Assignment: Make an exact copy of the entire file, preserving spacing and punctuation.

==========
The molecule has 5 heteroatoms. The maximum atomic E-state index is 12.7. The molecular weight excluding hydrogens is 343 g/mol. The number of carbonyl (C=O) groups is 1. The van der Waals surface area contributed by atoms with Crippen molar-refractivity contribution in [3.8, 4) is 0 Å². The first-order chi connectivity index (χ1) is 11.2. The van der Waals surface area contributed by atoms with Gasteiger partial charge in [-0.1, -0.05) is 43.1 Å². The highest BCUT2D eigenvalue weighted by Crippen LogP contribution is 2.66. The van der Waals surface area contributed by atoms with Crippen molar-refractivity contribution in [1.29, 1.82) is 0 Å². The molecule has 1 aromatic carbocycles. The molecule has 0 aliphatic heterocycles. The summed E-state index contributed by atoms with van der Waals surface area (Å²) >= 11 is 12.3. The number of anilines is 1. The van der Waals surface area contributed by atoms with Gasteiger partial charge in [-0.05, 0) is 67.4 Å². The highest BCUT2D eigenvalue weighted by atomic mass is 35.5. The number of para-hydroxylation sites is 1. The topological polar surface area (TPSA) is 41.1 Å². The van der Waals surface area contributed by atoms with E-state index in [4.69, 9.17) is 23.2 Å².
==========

The molecule has 5 heteroatoms. The maximum atomic E-state index is 12.7. The molecular weight excluding hydrogens is 343 g/mol. The number of carbonyl (C=O) groups is 1. The van der Waals surface area contributed by atoms with Crippen molar-refractivity contribution in [3.8, 4) is 0 Å². The first-order chi connectivity index (χ1) is 11.2. The van der Waals surface area contributed by atoms with Gasteiger partial charge in [-0.1, -0.05) is 43.1 Å². The highest BCUT2D eigenvalue weighted by Crippen LogP contribution is 2.66. The van der Waals surface area contributed by atoms with Crippen molar-refractivity contribution in [1.29, 1.82) is 0 Å². The molecule has 1 aromatic carbocycles. The molecule has 0 aliphatic heterocycles. The summed E-state index contributed by atoms with van der Waals surface area (Å²) >= 11 is 12.3. The number of anilines is 1. The van der Waals surface area contributed by atoms with Gasteiger partial charge in [-0.05, 0) is 67.4 Å². The highest BCUT2D eigenvalue weighted by atomic mass is 35.5. The number of para-hydroxylation sites is 1. The topological polar surface area (TPSA) is 41.1 Å². The van der Waals surface area contributed by atoms with E-state index in [4.69, 9.17) is 23.2 Å².